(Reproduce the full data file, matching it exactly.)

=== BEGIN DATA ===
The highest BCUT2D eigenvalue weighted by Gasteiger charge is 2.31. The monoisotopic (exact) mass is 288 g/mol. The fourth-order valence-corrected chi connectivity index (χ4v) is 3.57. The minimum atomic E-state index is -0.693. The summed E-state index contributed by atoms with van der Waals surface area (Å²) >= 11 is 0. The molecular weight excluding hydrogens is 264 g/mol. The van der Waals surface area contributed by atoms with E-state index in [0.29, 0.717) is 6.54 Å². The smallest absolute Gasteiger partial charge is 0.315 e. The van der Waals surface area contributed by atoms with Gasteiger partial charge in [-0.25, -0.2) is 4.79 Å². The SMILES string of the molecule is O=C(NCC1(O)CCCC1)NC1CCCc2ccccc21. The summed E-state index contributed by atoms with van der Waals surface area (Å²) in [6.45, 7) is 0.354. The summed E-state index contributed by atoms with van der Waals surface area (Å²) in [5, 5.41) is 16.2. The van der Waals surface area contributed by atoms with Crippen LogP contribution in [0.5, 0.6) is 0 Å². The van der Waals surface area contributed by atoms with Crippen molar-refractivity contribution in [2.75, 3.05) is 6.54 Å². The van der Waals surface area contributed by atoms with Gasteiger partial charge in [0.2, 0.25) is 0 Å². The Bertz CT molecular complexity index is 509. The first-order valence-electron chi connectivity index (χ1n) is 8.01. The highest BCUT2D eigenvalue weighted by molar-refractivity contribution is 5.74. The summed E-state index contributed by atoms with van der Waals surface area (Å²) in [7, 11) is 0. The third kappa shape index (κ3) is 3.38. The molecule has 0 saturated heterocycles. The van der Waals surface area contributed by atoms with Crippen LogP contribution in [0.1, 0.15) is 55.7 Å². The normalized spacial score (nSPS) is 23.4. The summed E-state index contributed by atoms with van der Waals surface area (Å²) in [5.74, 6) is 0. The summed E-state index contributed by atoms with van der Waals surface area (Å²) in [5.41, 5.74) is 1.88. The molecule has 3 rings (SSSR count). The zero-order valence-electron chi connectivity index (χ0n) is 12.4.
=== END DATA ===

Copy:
The highest BCUT2D eigenvalue weighted by Gasteiger charge is 2.31. The monoisotopic (exact) mass is 288 g/mol. The fourth-order valence-corrected chi connectivity index (χ4v) is 3.57. The minimum atomic E-state index is -0.693. The summed E-state index contributed by atoms with van der Waals surface area (Å²) >= 11 is 0. The molecular weight excluding hydrogens is 264 g/mol. The van der Waals surface area contributed by atoms with E-state index in [0.29, 0.717) is 6.54 Å². The smallest absolute Gasteiger partial charge is 0.315 e. The van der Waals surface area contributed by atoms with Gasteiger partial charge in [-0.25, -0.2) is 4.79 Å². The SMILES string of the molecule is O=C(NCC1(O)CCCC1)NC1CCCc2ccccc21. The summed E-state index contributed by atoms with van der Waals surface area (Å²) in [6.45, 7) is 0.354. The summed E-state index contributed by atoms with van der Waals surface area (Å²) in [5, 5.41) is 16.2. The van der Waals surface area contributed by atoms with Crippen LogP contribution in [0.5, 0.6) is 0 Å². The van der Waals surface area contributed by atoms with Crippen molar-refractivity contribution in [2.75, 3.05) is 6.54 Å². The van der Waals surface area contributed by atoms with Gasteiger partial charge in [0.2, 0.25) is 0 Å². The Bertz CT molecular complexity index is 509. The first-order valence-electron chi connectivity index (χ1n) is 8.01. The highest BCUT2D eigenvalue weighted by molar-refractivity contribution is 5.74. The summed E-state index contributed by atoms with van der Waals surface area (Å²) in [7, 11) is 0. The third kappa shape index (κ3) is 3.38. The molecule has 0 saturated heterocycles. The van der Waals surface area contributed by atoms with Crippen LogP contribution in [0.1, 0.15) is 55.7 Å². The normalized spacial score (nSPS) is 23.4. The summed E-state index contributed by atoms with van der Waals surface area (Å²) in [5.74, 6) is 0. The summed E-state index contributed by atoms with van der Waals surface area (Å²) in [5.41, 5.74) is 1.88. The molecule has 3 rings (SSSR count). The zero-order valence-electron chi connectivity index (χ0n) is 12.4.